Doctors have confirmed that a 21-year-old Italian woman does, indeed, sweat blood. Not much is known about this ultra rare condition, but it brings new meanings to the phrase “sweat, blood, and tears.”
The woman reported to have bleeding episodes on her face and palms, in the absence of any breaks in her skin. She said these 1 to 5 minute episodes occur without any identifiable patterns, but seemed to intensify with stress.
Doctors were understandably skeptical. After all, how can a person seemingly leak blood without being cut?
But under observation, the woman indeed did sweat blood. Doctors described it as a “discharge of blood-stained fluid from her face.” When tested in the lab, the discharge proved to be blood and not tinted sweat, which can be produced by other conditions. Furthermore, the microscope analysis of her skin was normal, truly absent of any lesions or abnormalities that could explain the bleeding.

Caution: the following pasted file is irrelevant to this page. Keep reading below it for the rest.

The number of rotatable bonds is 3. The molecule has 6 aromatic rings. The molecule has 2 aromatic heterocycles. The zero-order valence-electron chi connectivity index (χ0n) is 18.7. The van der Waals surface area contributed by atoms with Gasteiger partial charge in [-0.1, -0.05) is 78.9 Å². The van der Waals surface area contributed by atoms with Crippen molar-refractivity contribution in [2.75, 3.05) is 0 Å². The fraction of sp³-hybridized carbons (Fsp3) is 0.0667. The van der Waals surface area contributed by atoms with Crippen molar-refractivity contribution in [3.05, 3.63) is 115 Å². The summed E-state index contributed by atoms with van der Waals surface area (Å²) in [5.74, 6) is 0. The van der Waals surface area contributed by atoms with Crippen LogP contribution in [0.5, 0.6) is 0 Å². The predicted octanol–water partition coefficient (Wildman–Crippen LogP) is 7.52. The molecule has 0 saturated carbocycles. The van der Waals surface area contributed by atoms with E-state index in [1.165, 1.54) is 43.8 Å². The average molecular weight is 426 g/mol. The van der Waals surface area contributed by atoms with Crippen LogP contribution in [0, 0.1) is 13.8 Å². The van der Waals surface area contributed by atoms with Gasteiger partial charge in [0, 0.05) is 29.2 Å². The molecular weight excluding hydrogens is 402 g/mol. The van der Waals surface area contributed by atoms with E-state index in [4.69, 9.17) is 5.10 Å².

As it turns out, this patient is one in less than 50 cases of hematohidrosis, a rare condition of sweating blood. Since 1880, only 42 cases of hematohidrosis have been reported. However, this doesn’t take into account historical evidence of hematohidrosis, which may have been labeled as “stigmata” tied to religious beliefs.
It’s not known what causes hematohidrosis. Some speculate that high blood pressure can push blood cells through the sweat glands to the skin surface. One case study suggests the condition is the result of ruptured capillary blood vessels that feed the sweat gland, “causing them to exude blood, occurring under conditions of extreme physical or emotional stress.”
Absent of an accepted explanation, the mysterious condition can be isolating and stigmatized. The woman was reported to have symptoms of depression and panic disorder, caused in large part by the social isolation related to hematohidrosis.
Additional sources: Live Science